Where in the remainder of this paragraph reference is made to Bayesian networks.e. but no link from ‘Weather’ to ‘Decide_Umbrella’. The most important advantages of Bayesian networks are: • • • • • • A subtle modelling approach is possible. Specialist skills for building Bayesian networks are not required because well documented software packages are available. All nodes have an underlying Conditional Probability Table (CPT) containing the probabilities of occurrence. it would be easy to decide whether or not to take the umbrella. This high demand of data may require a significant effort.g. Use of Bayesian networks in practice Bayesian networks7 result in a quantitative outcome. nodes with parents) the CPT describes the probability of the occurrence of a state. A large freedom of programming. given the state of its parent(s). In these software CPTs can be generated by applying predefined rules. For non-modifying parents (i.1. especially compared to fault and event trees. For modifying parents (i. The possibility of making sensitivity and what-if analyses (see Section 3. nodes without parents) the CPT describes the probability of occurrence of the given states (“rain” or “no_rain”). The probabilities of the dependencies can be based on: • • • • raw data collected by direct measurement. Especially for complex problems a certain amount of analytical knowledge is required. The graphical lay-out (the nodes and the dependencies) are plotted first. output from models. and become a learning model. this is also valid for influence diagrams. Both tree types can be integrated into a Bayesian network. as probabilities can be obtained from various types of data and per variable (node) various states can be differentiated (e.1). Nodes with multiple parents and states will have a large CPT. expert opinions based on theoretical calculation or best judgement. “Small_burst” or “Big_burst”). The model can be updated with new data. The network configuration and its calculation are integrated into one model. spreadsheets and Matlab etc. a pipe burst can be characterized as ‘No_burst”. facilitating the communication of the approach and results. An important disadvantage of Bayesian networks is that with an increasing complexity the amount of input will grow exponentially. and at the utility node the result of the decision maker’s level of satisfaction is calculated. Bayesian networks have the ability to import data from other software. Adapting Bayesian networks to new situations is relatively easy.Methods for risk analysis of drinking water systems from source to tap whether or not to take an umbrella. with the possibility to link different branches of a tree or to link variables in a fault tree directly to variables in an event tree.e. if he knew for certain what the weather was going to be. raw data (mostly perceptions) collected through stakeholder elicitation. especially when data is obtained through stakeholder elicitation or expert knowledge. These rules can be based on statistical analysis or expert knowledge. representing the probability that a certain occurrence will happen. There is a link from ‘Forecast’ to ‘Decide_Umbrella’ indicating that the decision maker will know the forecast when he makes the decision. 7 66 .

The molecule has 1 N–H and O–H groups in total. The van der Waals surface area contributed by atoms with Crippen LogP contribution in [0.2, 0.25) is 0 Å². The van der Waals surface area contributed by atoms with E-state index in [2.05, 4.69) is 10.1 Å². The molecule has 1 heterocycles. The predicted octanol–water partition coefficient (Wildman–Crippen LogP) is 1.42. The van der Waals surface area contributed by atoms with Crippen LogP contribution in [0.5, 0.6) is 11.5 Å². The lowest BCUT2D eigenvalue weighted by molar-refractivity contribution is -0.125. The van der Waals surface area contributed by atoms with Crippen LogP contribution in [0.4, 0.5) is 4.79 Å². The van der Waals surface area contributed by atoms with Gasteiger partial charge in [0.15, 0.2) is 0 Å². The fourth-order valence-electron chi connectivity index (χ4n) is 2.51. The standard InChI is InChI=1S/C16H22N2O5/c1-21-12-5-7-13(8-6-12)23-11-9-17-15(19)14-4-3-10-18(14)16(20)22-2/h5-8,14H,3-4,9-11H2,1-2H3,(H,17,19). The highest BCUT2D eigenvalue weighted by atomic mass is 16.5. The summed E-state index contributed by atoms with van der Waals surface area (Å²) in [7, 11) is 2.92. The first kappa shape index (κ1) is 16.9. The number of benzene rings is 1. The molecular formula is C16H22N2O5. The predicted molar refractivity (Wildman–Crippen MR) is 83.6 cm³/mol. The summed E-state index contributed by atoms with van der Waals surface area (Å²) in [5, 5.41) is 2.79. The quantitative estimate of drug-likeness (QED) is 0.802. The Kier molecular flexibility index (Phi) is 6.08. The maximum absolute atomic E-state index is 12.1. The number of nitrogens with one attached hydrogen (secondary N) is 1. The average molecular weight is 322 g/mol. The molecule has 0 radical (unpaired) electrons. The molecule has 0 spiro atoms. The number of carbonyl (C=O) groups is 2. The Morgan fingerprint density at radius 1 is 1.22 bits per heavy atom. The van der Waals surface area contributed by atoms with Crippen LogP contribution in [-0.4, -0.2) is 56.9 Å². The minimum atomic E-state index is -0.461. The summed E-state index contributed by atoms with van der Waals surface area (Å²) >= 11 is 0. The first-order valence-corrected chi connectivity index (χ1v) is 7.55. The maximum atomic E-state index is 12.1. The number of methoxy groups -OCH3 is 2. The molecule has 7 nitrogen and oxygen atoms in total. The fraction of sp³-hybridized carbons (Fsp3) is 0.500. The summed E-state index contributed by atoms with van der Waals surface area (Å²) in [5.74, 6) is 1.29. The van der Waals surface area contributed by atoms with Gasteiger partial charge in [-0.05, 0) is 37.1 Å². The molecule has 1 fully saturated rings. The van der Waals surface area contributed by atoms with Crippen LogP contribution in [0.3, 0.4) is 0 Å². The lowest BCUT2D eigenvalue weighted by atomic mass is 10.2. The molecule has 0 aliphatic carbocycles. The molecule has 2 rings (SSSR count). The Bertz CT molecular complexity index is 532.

cs. If the states in the node Light are replaced by “insufficient_light” and “sufficient_light” and it is assumed that the probability of sufficient light given that only 1 bulb is working. These conditional probabilities have to be defined into a CPT.ubc. Table 11 gives the CPT for the node ‘Light’. The network consists of three non-modifying nodes and one modifying node with a result depending on the condition of its three parents. Bayesian network of a system consisting of a power source and two bulbs. Table 11. Most of them have free demo versions. Conditional probability table for node ‘Light’. or two failing bulbs.norsys. In this example it is assumed that ‘Light’ is a result of either a failing power supply. than the CPT of the node Light looks like the one represented by Table and Hugin (www.hugin. 67 . Each node has two states (“fails” and “works”).ca/~murphyk/Bayes/bnsoft. Power source Bulb 1 Bulb 2 no light Light Works Works Fails works fails works fails 0 0 0 1 1 1 1 0 fails works fails works fails works fails 1 1 1 1 0 0 0 0 In the CPT the Bayesian network is modelled for an uncertain condition (the availability of light). Light Power source fails Bulb 1 fails Bulb 2 fails Figure For a comprehensive list of Bayesian networking packages see: www. Two well known packages are Netica (www. Figure 22 and Figure 23 show simple Bayesian networks with a limited number of nodes. is 0.Methods for risk analysis of drinking water systems from source to tap For the calculation of Bayesian networks different commercial models exist. meaning that the condition of the node Light is dependent of eight (23 = 8) conditional probabilities.html. It is also possible to model for uncertain relations between conditions. More complex networks can be made such as in Figure 24 where an example of a Bayesian network is given for diagnosing the probability that a car starts. Example of a Bayesian network In Figure 23 a Bayesian network is given for a system containing a power source feeding two bulbs.